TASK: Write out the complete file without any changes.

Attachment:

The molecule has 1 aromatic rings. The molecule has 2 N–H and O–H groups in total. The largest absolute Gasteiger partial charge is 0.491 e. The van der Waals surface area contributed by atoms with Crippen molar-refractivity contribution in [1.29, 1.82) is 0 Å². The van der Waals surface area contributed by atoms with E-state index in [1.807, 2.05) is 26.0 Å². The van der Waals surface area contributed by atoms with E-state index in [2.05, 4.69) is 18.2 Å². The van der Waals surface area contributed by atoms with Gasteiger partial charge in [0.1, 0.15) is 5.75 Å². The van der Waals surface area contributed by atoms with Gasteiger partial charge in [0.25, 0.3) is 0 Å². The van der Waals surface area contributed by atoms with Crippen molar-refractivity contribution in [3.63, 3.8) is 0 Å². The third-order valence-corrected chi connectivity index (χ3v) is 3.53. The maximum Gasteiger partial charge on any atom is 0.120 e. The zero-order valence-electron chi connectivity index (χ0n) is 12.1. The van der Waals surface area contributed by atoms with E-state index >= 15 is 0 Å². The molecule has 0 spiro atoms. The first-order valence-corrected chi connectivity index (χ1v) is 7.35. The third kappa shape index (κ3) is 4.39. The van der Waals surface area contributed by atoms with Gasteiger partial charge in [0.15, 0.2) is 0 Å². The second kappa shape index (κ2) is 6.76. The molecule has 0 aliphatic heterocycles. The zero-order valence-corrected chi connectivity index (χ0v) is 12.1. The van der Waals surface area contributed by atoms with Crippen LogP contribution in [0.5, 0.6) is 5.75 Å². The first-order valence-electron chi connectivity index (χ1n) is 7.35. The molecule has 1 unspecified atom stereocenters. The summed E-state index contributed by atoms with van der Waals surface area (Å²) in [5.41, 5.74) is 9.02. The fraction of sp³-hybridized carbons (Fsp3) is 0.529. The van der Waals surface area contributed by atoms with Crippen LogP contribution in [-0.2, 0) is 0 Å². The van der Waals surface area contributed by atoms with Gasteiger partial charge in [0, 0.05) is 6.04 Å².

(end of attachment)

The molecule has 1 aromatic rings. The molecule has 2 N–H and O–H groups in total. The largest absolute Gasteiger partial charge is 0.491 e. The van der Waals surface area contributed by atoms with Crippen molar-refractivity contribution in [1.29, 1.82) is 0 Å². The van der Waals surface area contributed by atoms with E-state index in [1.807, 2.05) is 26.0 Å². The van der Waals surface area contributed by atoms with E-state index in [2.05, 4.69) is 18.2 Å². The van der Waals surface area contributed by atoms with Gasteiger partial charge in [0.1, 0.15) is 5.75 Å². The van der Waals surface area contributed by atoms with Gasteiger partial charge in [0.25, 0.3) is 0 Å². The van der Waals surface area contributed by atoms with Crippen molar-refractivity contribution in [3.63, 3.8) is 0 Å². The third-order valence-corrected chi connectivity index (χ3v) is 3.53. The maximum Gasteiger partial charge on any atom is 0.120 e. The zero-order valence-electron chi connectivity index (χ0n) is 12.1. The van der Waals surface area contributed by atoms with E-state index >= 15 is 0 Å². The molecule has 0 spiro atoms. The first-order valence-corrected chi connectivity index (χ1v) is 7.35. The third kappa shape index (κ3) is 4.39. The van der Waals surface area contributed by atoms with Gasteiger partial charge in [0.15, 0.2) is 0 Å². The second kappa shape index (κ2) is 6.76. The molecule has 0 aliphatic heterocycles. The zero-order valence-corrected chi connectivity index (χ0v) is 12.1. The van der Waals surface area contributed by atoms with Crippen LogP contribution in [0.5, 0.6) is 5.75 Å². The first-order valence-electron chi connectivity index (χ1n) is 7.35. The molecule has 1 unspecified atom stereocenters. The summed E-state index contributed by atoms with van der Waals surface area (Å²) in [5.41, 5.74) is 9.02. The fraction of sp³-hybridized carbons (Fsp3) is 0.529. The van der Waals surface area contributed by atoms with Crippen LogP contribution in [-0.2, 0) is 0 Å². The van der Waals surface area contributed by atoms with Gasteiger partial charge in [0, 0.05) is 6.04 Å².